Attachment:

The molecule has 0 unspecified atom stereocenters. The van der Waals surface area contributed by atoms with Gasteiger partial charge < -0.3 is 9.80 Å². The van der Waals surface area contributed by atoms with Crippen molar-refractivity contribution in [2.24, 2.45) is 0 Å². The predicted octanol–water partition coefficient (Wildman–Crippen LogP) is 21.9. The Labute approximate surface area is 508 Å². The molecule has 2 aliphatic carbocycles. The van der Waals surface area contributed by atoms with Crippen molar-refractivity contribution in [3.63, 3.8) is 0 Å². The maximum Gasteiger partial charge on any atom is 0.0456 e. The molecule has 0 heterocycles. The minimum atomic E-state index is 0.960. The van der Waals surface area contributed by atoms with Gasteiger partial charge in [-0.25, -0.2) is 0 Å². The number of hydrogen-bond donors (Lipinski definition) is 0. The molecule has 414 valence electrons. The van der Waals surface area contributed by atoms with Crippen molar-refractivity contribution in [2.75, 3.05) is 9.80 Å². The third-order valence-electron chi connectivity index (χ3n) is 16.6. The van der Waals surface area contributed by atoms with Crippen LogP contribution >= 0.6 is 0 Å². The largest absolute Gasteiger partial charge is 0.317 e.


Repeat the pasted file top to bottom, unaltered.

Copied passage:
The molecule has 0 unspecified atom stereocenters. The van der Waals surface area contributed by atoms with Gasteiger partial charge < -0.3 is 9.80 Å². The van der Waals surface area contributed by atoms with Crippen molar-refractivity contribution in [2.24, 2.45) is 0 Å². The predicted octanol–water partition coefficient (Wildman–Crippen LogP) is 21.9. The Labute approximate surface area is 508 Å². The molecule has 2 aliphatic carbocycles. The van der Waals surface area contributed by atoms with Crippen molar-refractivity contribution in [3.63, 3.8) is 0 Å². The maximum Gasteiger partial charge on any atom is 0.0456 e. The molecule has 0 heterocycles. The minimum atomic E-state index is 0.960. The van der Waals surface area contributed by atoms with Gasteiger partial charge in [-0.25, -0.2) is 0 Å². The number of hydrogen-bond donors (Lipinski definition) is 0. The molecule has 414 valence electrons. The van der Waals surface area contributed by atoms with Crippen molar-refractivity contribution in [2.75, 3.05) is 9.80 Å². The third-order valence-electron chi connectivity index (χ3n) is 16.6. The van der Waals surface area contributed by atoms with Crippen LogP contribution >= 0.6 is 0 Å². The largest absolute Gasteiger partial charge is 0.317 e.